Josie Spillane – A tsunami of enthusiasm

4 minutes read
Posted 18 June, 2024
Rachel Lister Chontelle Brown Rachel Rayner Margie Dela Cruz Simmons Josie Spillane Heather Lindsay Hannah Wybrow Holly Parkes Elizabeth Carrillo and Tamara Trent. copy 2

Rachel Lister, Chontelle Brown, Rachel Rayner, Margie Dela Cruz Simmons, Josie Spillane, Heather Lindsay, Hannah Wybrow, Holly Parkes, Elizabeth Carrillo and Tamara Trent.

When Josie Spillane gets behind a project her infectious enthusiasm can’t help but sweep up all in her path, whether that’s fundraising for seriously ill kids or getting Kiwis enthralled in motorsport. It’s a trait one of her career mentors, local fundraising specialist Kaye Parker instilled in her.

Spillane currently leads a team of 101 people as CEO for Tony Quinn’s racetracks in New Zealand. Based at Highlands in Cromwell, Spillane applies all of those business skills and techniques she learnt from Parker. “Kaye is incredible. She pushed me hard teaching me how to lead with empathy and build relationships and take people on a journey,” Spillane says. “If I know how to wrap people up in a tsunami of enthusiasm then I’ve learnt that from Kaye.”

Her skill as a business leader was recognised in 2022 when Spillane won Leader of the Year and Excellence in Leadership awards at The Grand Business South Awards in Dunedin.

She’s always grabbed opportunities that have presented themselves, worked hard gaining business acumen along the way.

Spillane didn’t complete a Tourism and Travel Diploma, instead studying for a Bachelor of Commerce at Otago University, and working in a restaurant to support her studies. Her talent was spotted by the manager of KC’s, her favourite student nightclub. “He offered me a fulltime promotion manager’s job, while I studied.”

With a $58,000 student loan and a $10,000 personal loan requiring attention, a job as restaurant supervisor at the Heritage Queenstown beckoned, working functions for GM Damien Keenan. “My career has evolved because of what people like Damien have seen in me,” Spillane says. She’d hoped to score the front-of-house duty manager’s role and ideally build to general manager. “I’m quite assertive and I like being in charge, so I thought that would be me,” she grins.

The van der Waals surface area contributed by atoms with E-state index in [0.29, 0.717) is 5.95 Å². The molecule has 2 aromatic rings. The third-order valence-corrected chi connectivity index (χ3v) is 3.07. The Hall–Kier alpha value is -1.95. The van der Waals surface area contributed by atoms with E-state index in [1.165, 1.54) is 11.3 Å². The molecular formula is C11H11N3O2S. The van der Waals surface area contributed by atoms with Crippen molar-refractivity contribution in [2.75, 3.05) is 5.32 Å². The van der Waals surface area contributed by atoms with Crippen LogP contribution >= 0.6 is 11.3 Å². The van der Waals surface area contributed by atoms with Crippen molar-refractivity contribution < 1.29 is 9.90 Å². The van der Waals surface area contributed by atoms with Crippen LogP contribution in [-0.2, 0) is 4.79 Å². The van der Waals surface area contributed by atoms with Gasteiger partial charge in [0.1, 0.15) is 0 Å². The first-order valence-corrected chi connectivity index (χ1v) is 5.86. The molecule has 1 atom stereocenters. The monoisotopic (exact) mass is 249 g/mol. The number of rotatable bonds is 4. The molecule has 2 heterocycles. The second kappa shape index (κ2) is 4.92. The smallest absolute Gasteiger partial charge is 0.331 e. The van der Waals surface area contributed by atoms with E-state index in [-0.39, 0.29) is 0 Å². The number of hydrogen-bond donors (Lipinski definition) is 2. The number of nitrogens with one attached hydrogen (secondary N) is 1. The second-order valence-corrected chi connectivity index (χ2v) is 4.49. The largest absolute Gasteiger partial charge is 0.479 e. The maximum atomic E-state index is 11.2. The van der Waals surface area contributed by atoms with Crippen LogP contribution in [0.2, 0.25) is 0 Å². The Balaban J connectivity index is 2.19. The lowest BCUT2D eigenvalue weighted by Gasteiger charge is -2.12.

That didn’t transpire and instead, her career turned to real estate and Harcourts working for Kelvin Collins, Tony Robins and John Petre. “I felt like I was doing so much work, and the agents were earning all the money.”

Keenan recognised her talent for events, recommending her to Event Management Company ESP. Her first job was the Michael Hill Violin Competition, then Mountain Film Festival. ESP won the contract for the 50K of Coronet Peak, organising fundraising for the Child Health Research Foundation which became Cure Kids, with Spillane as event coordinator. That’s when I met Kay Parker, an event that set me on a path that changed my life.”

After being made redundant at 25 from ESP, an approach from the organisers to manage 50K of Coronet opened the door to working for Cure Kids under Parker – a role she revelled in for the next 11 years. She became Cure Kids South Island fundraising coordinator and by the time she left in 2013 she was leading a team in Auckland, from Cromwell, that was fundraising $4 million a year.

“I went to the opening of Highlands Motorsport Park in March 2013, and sitting on the bank with my husband and said, ‘I can’t believe I’m not part of this. I didn’t really know what the cars were doing on the track, but this was right in my backyard.” She was looking to leave Cure Kids and it seemed like something amazing to be part of.

The initial response drew a firm ‘no’, and then veteran racer Grant Aitken called Spillane in to meet Australian founder, Tony Quinn. “I left with a job as his business development manager selling signage and developing the GT membership.”

It’s been incredible working with and building a team of “amazing, passionate people”.

Since then, Quinn bought Hampton Downs in the Waikato, which is now a worldclass motorsport park and more recently the Taupo Motorsport Park. Quinn also brought back Race To The Sky in 2016, a “huge learning curve” for Spillane, who’s responsible for the businesses and teams nationwide.

Her greatest management advice is to keep things really simple. “Play to people’s strengths, avoid layers of bureaucracy, and hours making decisions. We touch it once and make it happen.”

An example of the speed with which they deliver off the track too is the recent announcement of the Tony Quinn Foundation’s funding support for Street Smart – a hands on driver programme for youth. This was triggered by the devastating loss of young Cromwell driver Kelan Stroud. Spillane was tasked with making the programme happen. “We’re funding $750,000 over the next three years to change the needle on NZ road deaths.” They’ll be lobbying the Government for a law change to make it compulsory for young drivers to do hands-on practical training.

Who better to make that change happen?


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